New film on biomass industry gets sneak preview
Marlboro filmmakers Alan Dater and Lisa Merton.

New film on biomass industry gets sneak preview

‘Burned,’ by local filmmakers Alan Dater and Lisa Merton, to be screened at Next Stage, 118 Elliot

Local filmmakers Alan Dater and Lisa Merton are presenting a pair of sneak preview screenings of their new documentary film, Burned: Are Trees the New Coal?

On Thursday, Aug. 31, at 7 p.m., the film will be screened at Next Stage, 15 Kimball Hill, in Putney. 118 Elliot in Brattleboro will host the film on Saturday, Sept. 9., at 7 p.m.

Following both screenings, there will be a question-and-answer session with Dater and Merton, along with the film's associate producer, Chris Hardee, and composer/musician Ty Gibbons.

In a news release, Merton and Dater said they have been working on the film for the past two years. The film is about the burgeoning biomass industry for the production of electricity, its effect on the forests of the U.S. and the world, and how a dedicated group of forest activists, ecologists, carbon scientists, and concerned citizens are fighting to establish the enormous value of forests while trying to protect their communities and alter energy policy.

The subject piqued the interest of Dater and Merton when they first learned about the biomass pellet industry in the southeastern U.S., and the enormous quantity of pelletized trees that are being shipped to the U.K. and European Union for the generation of electricity.

They then started looking at biomass-burning power plants around the country, including in Berlin, N.H., and the Upper Peninsula of Michigan. Early on, they interviewed local terrestrial ecologist Tom Wessels, professor emeritus at Antioch University New England, about forest ecosystems and the role of forests in mitigating climate change.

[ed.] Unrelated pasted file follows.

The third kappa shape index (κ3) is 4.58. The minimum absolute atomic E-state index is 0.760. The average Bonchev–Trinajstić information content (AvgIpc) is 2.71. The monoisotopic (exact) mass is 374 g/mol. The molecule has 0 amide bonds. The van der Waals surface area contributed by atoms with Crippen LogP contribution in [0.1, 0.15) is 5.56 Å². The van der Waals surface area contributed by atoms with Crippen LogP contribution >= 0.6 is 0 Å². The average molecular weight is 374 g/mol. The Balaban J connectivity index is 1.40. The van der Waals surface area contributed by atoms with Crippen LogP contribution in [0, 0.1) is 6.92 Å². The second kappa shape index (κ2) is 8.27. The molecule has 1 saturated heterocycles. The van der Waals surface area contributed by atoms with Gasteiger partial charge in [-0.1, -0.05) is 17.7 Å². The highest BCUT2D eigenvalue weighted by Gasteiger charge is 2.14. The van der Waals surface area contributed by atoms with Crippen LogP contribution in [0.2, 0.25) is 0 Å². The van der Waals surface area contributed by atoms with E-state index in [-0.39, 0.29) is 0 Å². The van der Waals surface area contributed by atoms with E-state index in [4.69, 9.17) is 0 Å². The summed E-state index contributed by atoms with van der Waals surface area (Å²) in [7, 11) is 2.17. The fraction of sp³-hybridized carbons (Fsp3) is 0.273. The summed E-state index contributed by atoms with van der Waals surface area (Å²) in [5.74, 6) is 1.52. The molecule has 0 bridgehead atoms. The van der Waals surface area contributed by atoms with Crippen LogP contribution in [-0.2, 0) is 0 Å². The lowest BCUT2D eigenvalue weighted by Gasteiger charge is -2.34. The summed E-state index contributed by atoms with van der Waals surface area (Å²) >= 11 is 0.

Burned has just been accepted at the American Conservation Film Festival in Shepherdstown, West Virginia, where it will be screened in October. More about the film can be found at

The last film that Dater and Merton collaborated on was the 2008 award-winning documentary Taking Root: The Vision of Wangari Maathai, the story of the woman who started the Green Belt Movement in Kenya.

The simple act of planting trees in rural deforested areas was a transformative one for both the environment and for the women of Kenya. Maathai's movement, which ultimately toppled a dictator, earned her the Nobel Peace Prize in 2004.

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